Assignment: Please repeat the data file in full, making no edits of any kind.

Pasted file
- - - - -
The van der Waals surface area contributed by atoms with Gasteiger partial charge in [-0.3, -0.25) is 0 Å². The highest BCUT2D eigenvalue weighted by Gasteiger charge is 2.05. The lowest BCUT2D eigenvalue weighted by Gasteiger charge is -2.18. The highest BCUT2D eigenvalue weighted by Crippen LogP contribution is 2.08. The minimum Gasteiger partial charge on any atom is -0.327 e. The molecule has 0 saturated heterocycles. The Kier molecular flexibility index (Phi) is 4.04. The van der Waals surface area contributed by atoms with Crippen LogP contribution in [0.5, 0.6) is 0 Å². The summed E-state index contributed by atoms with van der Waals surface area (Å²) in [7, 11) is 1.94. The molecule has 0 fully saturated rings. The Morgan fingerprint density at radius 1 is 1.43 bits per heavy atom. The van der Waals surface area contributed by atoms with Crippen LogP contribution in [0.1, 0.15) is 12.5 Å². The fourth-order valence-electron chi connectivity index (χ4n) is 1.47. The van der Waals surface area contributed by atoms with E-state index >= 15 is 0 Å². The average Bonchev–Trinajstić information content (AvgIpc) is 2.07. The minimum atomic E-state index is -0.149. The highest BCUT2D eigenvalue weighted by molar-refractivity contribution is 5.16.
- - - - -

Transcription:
The van der Waals surface area contributed by atoms with Gasteiger partial charge in [-0.3, -0.25) is 0 Å². The highest BCUT2D eigenvalue weighted by Gasteiger charge is 2.05. The lowest BCUT2D eigenvalue weighted by Gasteiger charge is -2.18. The highest BCUT2D eigenvalue weighted by Crippen LogP contribution is 2.08. The minimum Gasteiger partial charge on any atom is -0.327 e. The molecule has 0 saturated heterocycles. The Kier molecular flexibility index (Phi) is 4.04. The van der Waals surface area contributed by atoms with Crippen LogP contribution in [0.5, 0.6) is 0 Å². The summed E-state index contributed by atoms with van der Waals surface area (Å²) in [7, 11) is 1.94. The molecule has 0 fully saturated rings. The Morgan fingerprint density at radius 1 is 1.43 bits per heavy atom. The van der Waals surface area contributed by atoms with Crippen LogP contribution in [0.1, 0.15) is 12.5 Å². The fourth-order valence-electron chi connectivity index (χ4n) is 1.47. The van der Waals surface area contributed by atoms with E-state index >= 15 is 0 Å². The average Bonchev–Trinajstić information content (AvgIpc) is 2.07. The minimum atomic E-state index is -0.149. The highest BCUT2D eigenvalue weighted by molar-refractivity contribution is 5.16.